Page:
Operations Management Degree Requirements

The following requirements are in addition to, or further elaborate upon, those requirements outlined in The Graduate School Policy Guide.


While the goal of our doctoral program is the awarding of a PhD degree, in certain circumstances a master of science (MS) degree may be awarded to qualified doctoral students. Students who are continuing for a PhD degree may be considered for a MS degree if they are in good standing, they have completed a minimum of three quarters of coursework, they have no incomplete grades, they have maintained an overall "B" average, and they will not receive residency (transfer) credit toward their PhD coursework requirements from a previously earned graduate degree.

Students who are leaving the Doctoral program without completing the PhD will be considered for the MS degree if they have completed a minimum of three quarters of coursework, they have no incomplete grades, and they have maintained an overall "B" average. Finally, note that the minimum grade requirement is subject to change in the future.


First Two Years

Students are required to take twelve courses in the first two years. This corresponds to a load of four courses each term (fall, winter, spring). Students may audit other courses with the permission of the instructor, but typically are not permitted to enroll in more than four courses in one term. Students who pass their exams at the end of the first year are expected to spend the summer working with, or under the supervision of, one or more faculty members to pursue research and/or directed reading. If students cannot find a faculty member to work with on their own, they should see the PhD coordinator early in the spring quarter. Students receiving summer funding are expected to be on campus during the summer. Written permission of a PhD coordinator is required for any absence longer than two weeks.

Qualifying exams: The students will take a comprehensive qualifying exam at the end of their first year on the subjects of microeconomics, optimization and stochastic models. They will have a second chance to take it in September if need be.

Paper requirement: The students are required to write a research paper in by the end of the summer of their second year. A preliminary version is due beginning of the winter quarter of their second year.

Operations Seminar: Students are expected to continue attending the weekly operations seminars throughout their study. If they have a scheduling conflict (eg. a conflict with class etc.) they should contact the seminar organizer and the Ph.D. coordinator to resolve that.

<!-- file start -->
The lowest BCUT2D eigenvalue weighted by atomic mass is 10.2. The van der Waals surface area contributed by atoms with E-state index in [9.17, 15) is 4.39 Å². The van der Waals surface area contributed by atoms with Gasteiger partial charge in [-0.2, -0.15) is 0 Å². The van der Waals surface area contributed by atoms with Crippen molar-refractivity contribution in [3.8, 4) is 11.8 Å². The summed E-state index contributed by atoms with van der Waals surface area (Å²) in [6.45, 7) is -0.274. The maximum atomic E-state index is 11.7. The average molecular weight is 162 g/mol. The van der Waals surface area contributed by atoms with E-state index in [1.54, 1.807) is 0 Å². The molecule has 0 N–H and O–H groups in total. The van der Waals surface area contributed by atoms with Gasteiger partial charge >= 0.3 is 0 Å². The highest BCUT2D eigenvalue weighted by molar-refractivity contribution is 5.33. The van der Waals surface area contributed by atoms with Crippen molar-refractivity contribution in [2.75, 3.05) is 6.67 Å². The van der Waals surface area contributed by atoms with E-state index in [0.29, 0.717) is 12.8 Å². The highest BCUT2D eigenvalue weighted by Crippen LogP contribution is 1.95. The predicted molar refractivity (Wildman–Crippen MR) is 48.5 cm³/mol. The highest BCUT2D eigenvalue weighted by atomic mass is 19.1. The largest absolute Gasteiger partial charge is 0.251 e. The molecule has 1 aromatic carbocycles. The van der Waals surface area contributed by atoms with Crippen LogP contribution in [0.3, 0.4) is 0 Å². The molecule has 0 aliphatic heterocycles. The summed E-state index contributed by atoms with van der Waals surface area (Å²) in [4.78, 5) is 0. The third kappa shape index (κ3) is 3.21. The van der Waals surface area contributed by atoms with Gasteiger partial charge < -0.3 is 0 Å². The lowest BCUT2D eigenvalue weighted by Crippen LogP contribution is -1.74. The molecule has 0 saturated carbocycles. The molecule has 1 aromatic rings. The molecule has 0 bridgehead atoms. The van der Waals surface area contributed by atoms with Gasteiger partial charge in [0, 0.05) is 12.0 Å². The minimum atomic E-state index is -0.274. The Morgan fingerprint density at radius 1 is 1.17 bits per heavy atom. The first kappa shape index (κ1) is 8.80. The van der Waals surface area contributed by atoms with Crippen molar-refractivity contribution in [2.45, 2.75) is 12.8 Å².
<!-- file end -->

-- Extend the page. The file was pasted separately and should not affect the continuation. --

Annual Evaluation: The Operations faculty will meet at the end of each academic year and perform a comprehensive evaluation of every PhD student, taking into account exam performance, research progress, coursework grades, and seminar participation and other research related activities. Following this evaluation, all students receive feedback on their strengths and weaknesses.

Third Year and Beyond

Thesis Research and Proposal: The main activity in the third year and beyond is research toward a thesis, under the direction of one or more faculty advisors. A thesis proposal must be presented to the Operations-affiliated faculty by the end of the third year, prior to the beginning of fall classes, and must be approved by a thesis committee selected in accordance to the graduate-school rules. Students that pass their proposal are expected to stay in close contact with their adviser(s) until graduation.

Department Presentations: Following their thesis proposals, students must continue present their research to the Operations-affiliated faculty in seminar form at least once a year.

Coursework: Depending on their number of transfer credits, students may need to complete additional course credits in their third year, as required by the graduate school. All coursework must be approved by a faculty adviser.

Work requirement: RA or TA opportunities exist for qualifying students whose research takes them beyond their fourth year. Performance in these duties will be part of regular reviews of student performance.

Job Market and Thesis Defense: Typically, students enter the job market in their fourth year, on some occasions that may be postponed to the fifth year.


A sample coursework in the first two years is given below.

First Year:
Fall Microeconomics I Econ 410-1 Static Dec. Models  MECS 460-1 Real Analysis 1 OPNS Seminar I
Winter Microeconomics II Econ 410-2 Dyn. Dec. Models MECS 460-3 Real Analysis 2 IE/MS 460 Stochastic Models
Spring Microeconomics III Econ 410-3 Game Theory MECS 460-3 OPNS: Advanced Stochastic Models OPNS Seminar II
Second Year:
Fall Econometrics MRKT 476 Contract Theory/ Mechanism Design MECS 465 Competitive Strategy MECS 449-1 OPNS Seminar I
Winter Econometrics II MRKT 477 Econ of Information Econ 414-2 Advanced Probability I MATH Stochastic Calculus And Control OPNS 463
Spring MECS 485 or a Different elective Econ of Information Econ 414-3 Advanced Probability II MATH OPNS Seminar II

Some of the second year courses can be substituted for by other sequences offered in Kellogg (e.g., MECS, Marketing, and Finance), the Economics Department, or the IE-MS Department. Examples of such sequences include Asset Pricing I/II in Finance, Simulation courses in Industrial Engineering, Industrial Organization courses in Economics just to name a few.